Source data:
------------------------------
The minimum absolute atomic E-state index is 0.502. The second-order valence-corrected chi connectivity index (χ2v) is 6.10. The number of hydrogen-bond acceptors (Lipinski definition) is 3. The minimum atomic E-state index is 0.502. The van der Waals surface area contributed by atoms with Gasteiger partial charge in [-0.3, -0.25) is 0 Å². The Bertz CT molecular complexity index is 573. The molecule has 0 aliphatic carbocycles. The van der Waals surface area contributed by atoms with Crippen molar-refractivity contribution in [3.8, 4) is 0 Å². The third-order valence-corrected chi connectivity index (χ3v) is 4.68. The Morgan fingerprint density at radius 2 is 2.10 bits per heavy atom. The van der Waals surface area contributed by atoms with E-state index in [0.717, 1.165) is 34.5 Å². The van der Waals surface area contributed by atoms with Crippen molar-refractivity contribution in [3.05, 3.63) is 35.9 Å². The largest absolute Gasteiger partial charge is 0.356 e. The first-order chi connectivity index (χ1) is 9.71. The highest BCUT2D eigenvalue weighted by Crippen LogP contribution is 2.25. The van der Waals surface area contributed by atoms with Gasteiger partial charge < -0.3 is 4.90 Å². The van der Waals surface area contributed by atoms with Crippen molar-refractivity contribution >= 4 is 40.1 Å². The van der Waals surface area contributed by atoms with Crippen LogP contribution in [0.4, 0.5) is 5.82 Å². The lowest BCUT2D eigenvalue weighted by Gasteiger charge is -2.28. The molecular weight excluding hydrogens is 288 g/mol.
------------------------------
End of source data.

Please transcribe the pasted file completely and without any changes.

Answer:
The minimum absolute atomic E-state index is 0.502. The second-order valence-corrected chi connectivity index (χ2v) is 6.10. The number of hydrogen-bond acceptors (Lipinski definition) is 3. The minimum atomic E-state index is 0.502. The van der Waals surface area contributed by atoms with Gasteiger partial charge in [-0.3, -0.25) is 0 Å². The Bertz CT molecular complexity index is 573. The molecule has 0 aliphatic carbocycles. The van der Waals surface area contributed by atoms with Crippen molar-refractivity contribution in [3.8, 4) is 0 Å². The third-order valence-corrected chi connectivity index (χ3v) is 4.68. The Morgan fingerprint density at radius 2 is 2.10 bits per heavy atom. The van der Waals surface area contributed by atoms with E-state index in [0.717, 1.165) is 34.5 Å². The van der Waals surface area contributed by atoms with Crippen molar-refractivity contribution in [3.05, 3.63) is 35.9 Å². The largest absolute Gasteiger partial charge is 0.356 e. The first-order chi connectivity index (χ1) is 9.71. The highest BCUT2D eigenvalue weighted by Crippen LogP contribution is 2.25. The van der Waals surface area contributed by atoms with Gasteiger partial charge < -0.3 is 4.90 Å². The van der Waals surface area contributed by atoms with Crippen molar-refractivity contribution >= 4 is 40.1 Å². The van der Waals surface area contributed by atoms with Crippen LogP contribution in [0.4, 0.5) is 5.82 Å². The lowest BCUT2D eigenvalue weighted by Gasteiger charge is -2.28. The molecular weight excluding hydrogens is 288 g/mol.